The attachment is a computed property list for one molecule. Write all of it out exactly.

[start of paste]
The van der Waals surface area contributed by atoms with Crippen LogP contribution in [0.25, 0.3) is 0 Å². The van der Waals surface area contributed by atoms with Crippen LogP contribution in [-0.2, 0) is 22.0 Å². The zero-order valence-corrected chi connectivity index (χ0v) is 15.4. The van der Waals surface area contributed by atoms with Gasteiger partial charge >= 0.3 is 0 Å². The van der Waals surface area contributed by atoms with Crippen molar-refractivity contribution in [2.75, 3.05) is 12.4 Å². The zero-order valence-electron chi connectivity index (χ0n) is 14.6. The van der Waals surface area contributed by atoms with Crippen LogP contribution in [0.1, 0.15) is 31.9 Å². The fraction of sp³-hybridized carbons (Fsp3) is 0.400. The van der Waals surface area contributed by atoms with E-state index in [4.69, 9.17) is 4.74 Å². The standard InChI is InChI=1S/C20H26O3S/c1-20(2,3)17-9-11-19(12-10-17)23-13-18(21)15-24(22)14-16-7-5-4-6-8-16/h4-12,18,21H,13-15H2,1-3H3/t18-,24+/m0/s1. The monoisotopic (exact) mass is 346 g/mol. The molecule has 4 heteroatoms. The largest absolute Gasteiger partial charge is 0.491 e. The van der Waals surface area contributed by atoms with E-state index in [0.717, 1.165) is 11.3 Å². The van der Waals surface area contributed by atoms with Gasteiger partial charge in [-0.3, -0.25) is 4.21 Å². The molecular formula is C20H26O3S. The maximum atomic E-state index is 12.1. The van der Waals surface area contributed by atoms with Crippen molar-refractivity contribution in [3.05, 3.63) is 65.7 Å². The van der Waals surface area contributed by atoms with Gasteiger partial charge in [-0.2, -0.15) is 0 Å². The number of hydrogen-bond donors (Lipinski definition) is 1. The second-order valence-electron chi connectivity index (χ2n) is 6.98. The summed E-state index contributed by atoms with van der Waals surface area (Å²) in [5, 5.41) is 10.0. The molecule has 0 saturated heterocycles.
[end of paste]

The van der Waals surface area contributed by atoms with Crippen LogP contribution in [0.25, 0.3) is 0 Å². The van der Waals surface area contributed by atoms with Crippen LogP contribution in [-0.2, 0) is 22.0 Å². The zero-order valence-corrected chi connectivity index (χ0v) is 15.4. The van der Waals surface area contributed by atoms with Gasteiger partial charge >= 0.3 is 0 Å². The van der Waals surface area contributed by atoms with Crippen molar-refractivity contribution in [2.75, 3.05) is 12.4 Å². The zero-order valence-electron chi connectivity index (χ0n) is 14.6. The van der Waals surface area contributed by atoms with Crippen LogP contribution in [0.1, 0.15) is 31.9 Å². The fraction of sp³-hybridized carbons (Fsp3) is 0.400. The van der Waals surface area contributed by atoms with E-state index in [4.69, 9.17) is 4.74 Å². The standard InChI is InChI=1S/C20H26O3S/c1-20(2,3)17-9-11-19(12-10-17)23-13-18(21)15-24(22)14-16-7-5-4-6-8-16/h4-12,18,21H,13-15H2,1-3H3/t18-,24+/m0/s1. The monoisotopic (exact) mass is 346 g/mol. The molecule has 4 heteroatoms. The largest absolute Gasteiger partial charge is 0.491 e. The van der Waals surface area contributed by atoms with E-state index in [0.717, 1.165) is 11.3 Å². The van der Waals surface area contributed by atoms with Gasteiger partial charge in [-0.3, -0.25) is 4.21 Å². The molecular formula is C20H26O3S. The maximum atomic E-state index is 12.1. The van der Waals surface area contributed by atoms with Crippen molar-refractivity contribution in [3.05, 3.63) is 65.7 Å². The van der Waals surface area contributed by atoms with Gasteiger partial charge in [-0.2, -0.15) is 0 Å². The number of hydrogen-bond donors (Lipinski definition) is 1. The second-order valence-electron chi connectivity index (χ2n) is 6.98. The summed E-state index contributed by atoms with van der Waals surface area (Å²) in [5, 5.41) is 10.0. The molecule has 0 saturated heterocycles.